Poet Laureates

On a hot summer’s night in New York on June 28, 1969, police raided the Stonewall Inn, a gay club in Greenwich Village, which resulted in bar patrons, staff, and neighbourhood residents rioting onto Christopher Street outside. Among the many leaders of the riots was a black, trans, bisexual woman, Marsha P. Johnson, leading the movement to continue over six days with protests and clashes. The message was clear — protesters demanded the establishment of places where LGBT+ people could go and be open about their sexual orientation without fear of arrest. Pride Month is largely credited as being started by bisexual activist Brenda Howard. Known as ‘The Mother of Pride,’ Brenda organised Gay Pride Week and the Christopher Street Liberation Day Parade a year after the Stonewall Riots. This eventually morphed into what we now know as the New York City Pride March and was the catalyst for the formation of similar parades and marches across the world. The Poet Laureates have created poetry for this celebration.


Pride by Lois Knight - KS3 Poet Laureate

1~

For centuries, ‘pride’ felt nothing but wrong,

as people on earth would go on and on,

about the way homosexuality would be portrayed

as a sin, not a way to live, it wasn’t okay to be gay

but Earth began to bloom like a huge blossom tree

the word ‘gay’ started to mean more than ‘happy’.

One misconception after another and more

different beliefs were opening all new doors

now there’s no need to hide anymore,

So yes. it is okay to be gay,

lgbtq+ will be fully supported one day,

but just know that there’s no reason to hide who you are,

in the fear of someone making commentary or acting bizarre,

you are your own person not to please someone else,

don’t be scared to just be yourself.

2~

For centuries, being gay was looked down upon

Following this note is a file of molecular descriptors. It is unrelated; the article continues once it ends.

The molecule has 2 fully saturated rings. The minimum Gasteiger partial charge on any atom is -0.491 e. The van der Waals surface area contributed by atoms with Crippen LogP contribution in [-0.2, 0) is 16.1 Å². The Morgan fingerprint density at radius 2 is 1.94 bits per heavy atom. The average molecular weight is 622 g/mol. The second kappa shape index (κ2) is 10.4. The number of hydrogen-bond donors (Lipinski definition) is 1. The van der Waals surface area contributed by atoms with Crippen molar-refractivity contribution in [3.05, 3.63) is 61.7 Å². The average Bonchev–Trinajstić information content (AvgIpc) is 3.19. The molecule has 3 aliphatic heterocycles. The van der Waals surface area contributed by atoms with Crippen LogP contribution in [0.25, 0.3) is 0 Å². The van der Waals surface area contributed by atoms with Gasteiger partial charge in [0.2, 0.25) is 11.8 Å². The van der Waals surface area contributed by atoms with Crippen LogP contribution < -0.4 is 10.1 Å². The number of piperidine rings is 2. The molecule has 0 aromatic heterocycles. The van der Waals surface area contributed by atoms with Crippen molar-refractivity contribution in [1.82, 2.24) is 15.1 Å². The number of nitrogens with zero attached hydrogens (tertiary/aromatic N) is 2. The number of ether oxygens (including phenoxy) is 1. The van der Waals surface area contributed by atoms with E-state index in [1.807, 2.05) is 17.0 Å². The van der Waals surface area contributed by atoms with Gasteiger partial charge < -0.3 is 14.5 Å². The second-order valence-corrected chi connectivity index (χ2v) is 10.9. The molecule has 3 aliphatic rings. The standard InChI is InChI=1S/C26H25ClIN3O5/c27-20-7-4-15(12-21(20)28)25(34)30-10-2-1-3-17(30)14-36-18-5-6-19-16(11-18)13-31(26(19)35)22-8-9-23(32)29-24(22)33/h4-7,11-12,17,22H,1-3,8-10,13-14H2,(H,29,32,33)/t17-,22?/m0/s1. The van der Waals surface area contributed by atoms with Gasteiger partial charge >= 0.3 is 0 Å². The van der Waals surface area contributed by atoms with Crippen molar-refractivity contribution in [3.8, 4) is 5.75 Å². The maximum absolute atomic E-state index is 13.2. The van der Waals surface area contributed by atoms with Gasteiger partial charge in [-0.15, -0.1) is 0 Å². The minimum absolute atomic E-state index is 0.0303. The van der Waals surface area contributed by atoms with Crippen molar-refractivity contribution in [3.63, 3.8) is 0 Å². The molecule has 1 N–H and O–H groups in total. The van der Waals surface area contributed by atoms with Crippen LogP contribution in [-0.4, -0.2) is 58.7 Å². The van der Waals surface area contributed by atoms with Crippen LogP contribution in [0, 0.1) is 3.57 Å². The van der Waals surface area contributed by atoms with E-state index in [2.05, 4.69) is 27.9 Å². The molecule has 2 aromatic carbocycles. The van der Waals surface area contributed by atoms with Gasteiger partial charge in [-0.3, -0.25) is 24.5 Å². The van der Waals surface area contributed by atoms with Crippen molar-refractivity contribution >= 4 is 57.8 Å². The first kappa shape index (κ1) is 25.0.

like a frown in earth's core, her feelings outshone

by every misconception

people muddling her words

to the point she no longer felt understood

her voice never heard

until other individuals gained more opinions.

Protests began forming, bringing millions and millions

of people together who felt the same,

feeling more confident than ever again,

about who they are or where they belong,

because in the end there’s no time for lifelong

debates over other people's lives,

because we all have our own,

all as strong as each other.

Nobody is alone.

Being gay isn’t bad, it doesn’t make you weak,

it doesn’t make you weird, nor a freak.

Embrace yourself in every way

because nobody’s words will matter one day.

Forbidden Fruit by KS4 Poet Laureate


You’re tall and dashing

With towering elegance like

That of a prince.

Each petal more precious than the prior;

Although I know you are forbidden.


The bloom of your smile

Brightens the choke of this dull harvest

And you never seem to miss

The shallow pip in which you grew.

I crave the taste of your floral kiss.

The one I begged along the hay I knew.

Although we know it is forbidden.


The scent of your beauty

Enchants these fields and entices my sight

With each wandering stare. I promise each pumping pulse,

the proposal of your security.

Wrapped in my heart, i swear to you my trust, my devotion,

My lust.

Although they say we are forbidden


The taste on my tongue is still warm after harvest.

Your pristine glory like a lantern in the empty field you stand.

The heat of your passion still glossing through my veins

Like lightning striking my mind like fresh brewed mead.

I trade my sanctuary for your safety.

My tears for your laughter.

You fill me up with sugar and sincerity,

Yet I still crave more.

Although they tell us we are forbidden


The empty chest I hold is finally warm.

You’re the fire to my cabin.

Your presence in this desolate isolation of a world we name i beg you stay in

So you never forget your value nor the stems in which you sprout.

You grow among my branches, my pride and my love

The trust in my chest to keep you from the foes

Bellow, just hold on my love. Promise you will never let go.

They toss and turn under your sweetness,

Drooling for a taste of what’s above.

They want us bled and bottled, beheaded on display like mead.

Although we refuse to be forbidden


My first, last and only rose to grow among this field of hay,

So tender and taught with a face worth display,

Your colours possesses the strings of my heart

And I pray my soul will be yours to keep.

Marsha P. Johnson

Brenda Howard